The Kamloops-Thompson school board decision to approve a new school for Sun Peaks was just "common sense," according to the resort municipality's mayor Al Raine.
The school was nowhere near a sure thing on July 6 when trustees last met and expressed several reservations over the "rushed" nature of the proposal, the consequences on nearby Heffley Creek school and the possible capital costs associated with unforeseen expansion.
But at Monday's school board meeting, trustees voted to sign off on an agreement limiting capital costs and showing that by year two, the school would be as economical as the current online education system at Sun Peaks.
"Common sense has a funny way of coming around. Somebody once said 'It's so rare today it's often mistaken for genius,'" said Raine.
"When the administration looked at what the numbers were, the growth that was happening at Sun Peaks, I think they became aware that it made good sense to start a school sooner rather than later."
The initial proposal was for a kindergarten to Grade 7 school but an agreement drafted between district staff and Sun Peaks Distance Learning teachers over the summer resulted in an amended kindergarten to Grade 5 school with Grades 6 and 7 students remaining in the online education program.
"It just didn't work out with the numbers," said Raine. "Most numbers are from Grades 2 to 5 so that worked out best."
Trustees expressed their support for the school based on the needs of the resort's children and the growing community itself.
"I would recognize that within that municipality until they have a school and start establishing these services, it will stunt their growth and the ability to attract people and families to the area," said trustee John Harwood.
Trustee Meghan Wade was the lone dissenting voice, saying that although she doesn't oppose a school eventually, it feels "incredibly rushed" and she has "severe reservations" around the proposed four-day school week.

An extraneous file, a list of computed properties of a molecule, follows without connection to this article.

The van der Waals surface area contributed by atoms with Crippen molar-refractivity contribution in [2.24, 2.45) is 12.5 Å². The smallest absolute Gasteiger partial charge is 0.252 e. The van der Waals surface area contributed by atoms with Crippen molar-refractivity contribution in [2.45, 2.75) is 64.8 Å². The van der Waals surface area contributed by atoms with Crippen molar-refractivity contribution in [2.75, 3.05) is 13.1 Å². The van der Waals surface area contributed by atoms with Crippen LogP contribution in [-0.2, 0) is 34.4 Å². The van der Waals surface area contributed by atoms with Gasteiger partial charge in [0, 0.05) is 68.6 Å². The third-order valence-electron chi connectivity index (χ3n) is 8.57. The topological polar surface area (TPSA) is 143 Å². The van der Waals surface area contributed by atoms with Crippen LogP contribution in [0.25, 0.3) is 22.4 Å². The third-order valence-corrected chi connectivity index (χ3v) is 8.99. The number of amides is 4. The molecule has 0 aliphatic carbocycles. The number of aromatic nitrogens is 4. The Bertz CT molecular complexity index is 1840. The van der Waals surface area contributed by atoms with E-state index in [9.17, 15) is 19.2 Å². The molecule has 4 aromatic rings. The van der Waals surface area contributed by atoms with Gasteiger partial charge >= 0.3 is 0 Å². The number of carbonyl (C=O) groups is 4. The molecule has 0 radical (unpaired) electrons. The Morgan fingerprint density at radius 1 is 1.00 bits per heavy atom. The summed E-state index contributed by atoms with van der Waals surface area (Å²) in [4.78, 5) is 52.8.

The Sun Peaks proposal for a four-day week would see students in class for six hours a day to accommodate working parents who may not be able to fit their schedule around a typical school day.
Wade wasn't the only one to balk at the school calendar.
Trustee Joan Cowden expressed concern over children as young as five years old being in classrooms for such long days. But that didn't dissuade her from approving the draft agreement.
"I think from what (assistant superintendent) Mr. (Karl) deBruijn said, there may be room for some negotiation," she said.
Raine said that indeed there is room for discussion with Sun Peaks parents. But he said the school day may not seem any longer to children than the other option.
"People are concerned about how long is the day; on the other side we're prepared to bus them one hour each way. That's a lot too for small children," he said.
Trustees were also reassured that Heffley Creek Elementary's population would remain stable since that community's parents have so far expressed no interest in sending their kids to Sun Peaks.
The school district anticipates 41 students to be enrolled in the new Sun Peaks school starting next week.
Rayleigh Elementary staff will oversee Sun Peaks school's administration.
Two temporary teachers will be in placed until mid-month. That's when the district typically posts job openings for all their schools. Vacancies are the inevitable result of surprise enrolments at the beginning of the school year, said deBruijn.
By the end of September, full term teachers will be in place.